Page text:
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On the Net, curiosity has a price: registration
©New York Times, published January 24, 2000
No matter where you go on the Internet these days, it seems you won't get very far without registering, signing in or becoming a "member," which require you to provide your name, your e-mail address and other personal information.
Many computer users shy away from registering at such sites out of concerns about privacy and spamming. But others don't bother because registering is a time-consuming pain in the neck.
"I wish people wouldn't require log-ins for sites that don't really need it," said Rhonda Hyslop of Washington, who spends about an hour online each day.
"There are two or three sites I've actually signed up for, but unless they provide me with really good information, I'm not going to bother," she said.
Access to the further reaches of a site typically requires you to register by picking a user name and a password, then entering line after line of personal information, which can take several minutes.
The quest for an unreserved user name is one example of how an Internet site throws a wrench into what should be a quick and easy task.
In some cases, if a desired user name is taken, the site will send the surfer back to a blank page to enter not just a new user name but every other piece of information relinquished on the first go-round.
"A lot of the time that the Internet was supposed to save you by not having to run to the newsstand or to the library is being lost by what you have to do to get into it," said Joseph Riser, a marketing consultant in Los Angeles.
"You end up registering for these sites that you might not ever use again," he said, "but getting beyond the first page is often not worth the effort."
Greg Peters, president of Vignette, an Internet consulting firm in Austin, Texas, said: "It often seems like Internet companies are more interested in the data than in the person who's actually coming to the site. You have to gain someone's trust before you throw a form in their face. It's like trying to kiss on the first date."
Approximately one in five people will register at a site to get beyond the first few pages of information, according to a recent survey of 10,000 Internet users conducted by Forrester Research of Cambridge, Mass. The firm recently published a study predicting that electronic businesses would spend between $1.5-million and $2.1-million in 2000 to redesign sites, in part to address usability issues.
"Everyone is focusing on being first to market right now," said Nora King, vice president for interactive services at Xcelerate, an electronic commerce consulting company in Fort Lauderdale, "but if companies can't master customer profiling in a way that maintains credibility and integrity, they won't stay in business."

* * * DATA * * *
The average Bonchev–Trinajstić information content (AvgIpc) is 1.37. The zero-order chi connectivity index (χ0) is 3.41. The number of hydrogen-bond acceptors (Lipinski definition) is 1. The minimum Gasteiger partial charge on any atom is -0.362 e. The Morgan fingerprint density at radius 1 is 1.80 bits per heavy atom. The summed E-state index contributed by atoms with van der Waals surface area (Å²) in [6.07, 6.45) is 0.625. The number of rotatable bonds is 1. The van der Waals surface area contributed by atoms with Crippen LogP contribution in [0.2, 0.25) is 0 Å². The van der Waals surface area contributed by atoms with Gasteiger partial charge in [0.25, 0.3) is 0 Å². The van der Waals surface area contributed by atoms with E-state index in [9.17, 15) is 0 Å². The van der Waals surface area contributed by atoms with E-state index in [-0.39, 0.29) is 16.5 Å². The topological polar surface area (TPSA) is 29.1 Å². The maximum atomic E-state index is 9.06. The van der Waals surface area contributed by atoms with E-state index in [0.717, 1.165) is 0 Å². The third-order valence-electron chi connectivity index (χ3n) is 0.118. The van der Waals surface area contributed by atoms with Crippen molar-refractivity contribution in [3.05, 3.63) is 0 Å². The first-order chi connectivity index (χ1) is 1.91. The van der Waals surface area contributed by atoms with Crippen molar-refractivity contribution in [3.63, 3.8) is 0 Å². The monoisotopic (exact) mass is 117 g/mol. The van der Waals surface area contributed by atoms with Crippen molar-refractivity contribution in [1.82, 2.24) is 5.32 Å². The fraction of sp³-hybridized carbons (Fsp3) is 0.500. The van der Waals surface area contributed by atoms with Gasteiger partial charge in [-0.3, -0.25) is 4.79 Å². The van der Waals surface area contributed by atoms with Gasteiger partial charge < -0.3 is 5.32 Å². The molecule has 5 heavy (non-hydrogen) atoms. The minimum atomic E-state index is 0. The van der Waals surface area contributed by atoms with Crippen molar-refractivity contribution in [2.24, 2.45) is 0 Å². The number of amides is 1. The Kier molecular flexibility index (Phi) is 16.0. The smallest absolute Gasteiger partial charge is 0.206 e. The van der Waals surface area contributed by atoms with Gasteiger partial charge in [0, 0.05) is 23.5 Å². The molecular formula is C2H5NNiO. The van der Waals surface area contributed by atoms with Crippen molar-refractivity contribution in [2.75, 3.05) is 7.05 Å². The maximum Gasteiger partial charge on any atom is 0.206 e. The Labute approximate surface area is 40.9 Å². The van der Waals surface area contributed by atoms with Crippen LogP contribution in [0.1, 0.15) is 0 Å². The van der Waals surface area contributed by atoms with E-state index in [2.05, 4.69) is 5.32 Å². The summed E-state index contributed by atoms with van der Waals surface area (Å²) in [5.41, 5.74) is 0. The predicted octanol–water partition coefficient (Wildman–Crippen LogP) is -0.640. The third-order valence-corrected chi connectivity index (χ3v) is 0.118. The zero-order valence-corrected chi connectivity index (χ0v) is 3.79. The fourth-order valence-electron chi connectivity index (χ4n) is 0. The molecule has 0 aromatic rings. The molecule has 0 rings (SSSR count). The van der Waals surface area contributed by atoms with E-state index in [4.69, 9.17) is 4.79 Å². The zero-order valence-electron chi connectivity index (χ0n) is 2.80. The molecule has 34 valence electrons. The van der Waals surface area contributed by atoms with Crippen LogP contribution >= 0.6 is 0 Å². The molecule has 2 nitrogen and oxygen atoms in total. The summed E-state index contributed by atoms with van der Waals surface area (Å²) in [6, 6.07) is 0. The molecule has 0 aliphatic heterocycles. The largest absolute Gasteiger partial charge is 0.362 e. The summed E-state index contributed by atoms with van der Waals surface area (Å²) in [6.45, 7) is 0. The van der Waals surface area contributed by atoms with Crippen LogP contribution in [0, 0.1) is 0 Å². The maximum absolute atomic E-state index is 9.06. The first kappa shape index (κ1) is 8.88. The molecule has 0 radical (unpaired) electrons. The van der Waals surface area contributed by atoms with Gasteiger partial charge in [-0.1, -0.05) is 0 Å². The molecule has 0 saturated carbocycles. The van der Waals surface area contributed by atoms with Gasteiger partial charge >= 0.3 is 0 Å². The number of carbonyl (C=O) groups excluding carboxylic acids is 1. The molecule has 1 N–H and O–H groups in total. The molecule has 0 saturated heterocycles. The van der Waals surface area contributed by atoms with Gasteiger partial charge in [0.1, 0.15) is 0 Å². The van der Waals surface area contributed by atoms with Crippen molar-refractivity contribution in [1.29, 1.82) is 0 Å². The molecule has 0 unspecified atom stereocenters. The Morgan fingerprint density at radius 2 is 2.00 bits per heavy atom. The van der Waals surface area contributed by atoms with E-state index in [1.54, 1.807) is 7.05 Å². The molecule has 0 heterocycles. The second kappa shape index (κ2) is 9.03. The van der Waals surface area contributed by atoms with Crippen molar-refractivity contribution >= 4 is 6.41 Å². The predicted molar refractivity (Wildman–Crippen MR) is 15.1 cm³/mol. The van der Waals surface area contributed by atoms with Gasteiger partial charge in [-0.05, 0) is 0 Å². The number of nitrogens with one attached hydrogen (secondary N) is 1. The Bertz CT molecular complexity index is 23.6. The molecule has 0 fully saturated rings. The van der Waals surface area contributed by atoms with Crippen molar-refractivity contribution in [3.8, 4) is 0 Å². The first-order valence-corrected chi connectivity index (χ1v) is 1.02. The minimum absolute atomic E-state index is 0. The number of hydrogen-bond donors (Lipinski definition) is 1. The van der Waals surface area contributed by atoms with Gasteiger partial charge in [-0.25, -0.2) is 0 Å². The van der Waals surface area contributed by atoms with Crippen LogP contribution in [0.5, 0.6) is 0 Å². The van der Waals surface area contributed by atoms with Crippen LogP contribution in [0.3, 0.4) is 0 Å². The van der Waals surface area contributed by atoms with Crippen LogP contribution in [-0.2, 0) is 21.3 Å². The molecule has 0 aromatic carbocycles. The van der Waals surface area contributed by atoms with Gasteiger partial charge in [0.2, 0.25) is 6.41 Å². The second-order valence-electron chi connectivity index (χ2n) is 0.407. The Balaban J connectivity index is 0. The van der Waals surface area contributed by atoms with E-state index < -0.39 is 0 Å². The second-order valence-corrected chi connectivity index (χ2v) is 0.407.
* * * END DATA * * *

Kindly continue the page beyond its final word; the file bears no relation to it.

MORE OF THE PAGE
Until then, one of the most effective solutions to registration overload is Enonymous.com's Enonymous Advisor, software that stores personal information on a person's computer and automatically plugs it into the appropriate registration boxes at the user's request.
The Windows-only program, which is free at http://www.enonymous.com, is distinct from similar software in that it rates the privacy policies of thousands of Web sites and reveals the ratings to the surfer in pop-up windows whenever a new site is visited. The person can then decide, based on the rating, whether to register.
Blue Mountain Arts, the electronic card company, is one of the few popular sites that does not require registration. That is because the information that is handed over online is not always valid, said Karen Davidson, vice president of marketing and sales.
"Whether it's out of privacy concerns or not, we find that a lot of people give out information that's only partially correct anyway, so for now, we don't require it," Davidson said, although Blue Mountain Arts may change its policy after Excite@Home completes its acquisition of the company.
"If it's used in a good way, and not just turned over to an advertiser, we don't have a problem with that," she said.
But for patient users, the benefits of taking the time to register make the process worthwhile. "I've never considered registering any deterrent," said Roger Asbury of Fairbanks, Alaska, who is registered at several news and community sites. "It gives me some semblance of confidence that someone can't post a message using my name. Some of the places I visit don't have a lot of members, so they really know me by the name I use, which lends to the sense of community there."
© St. Petersburg Times. All rights reserved.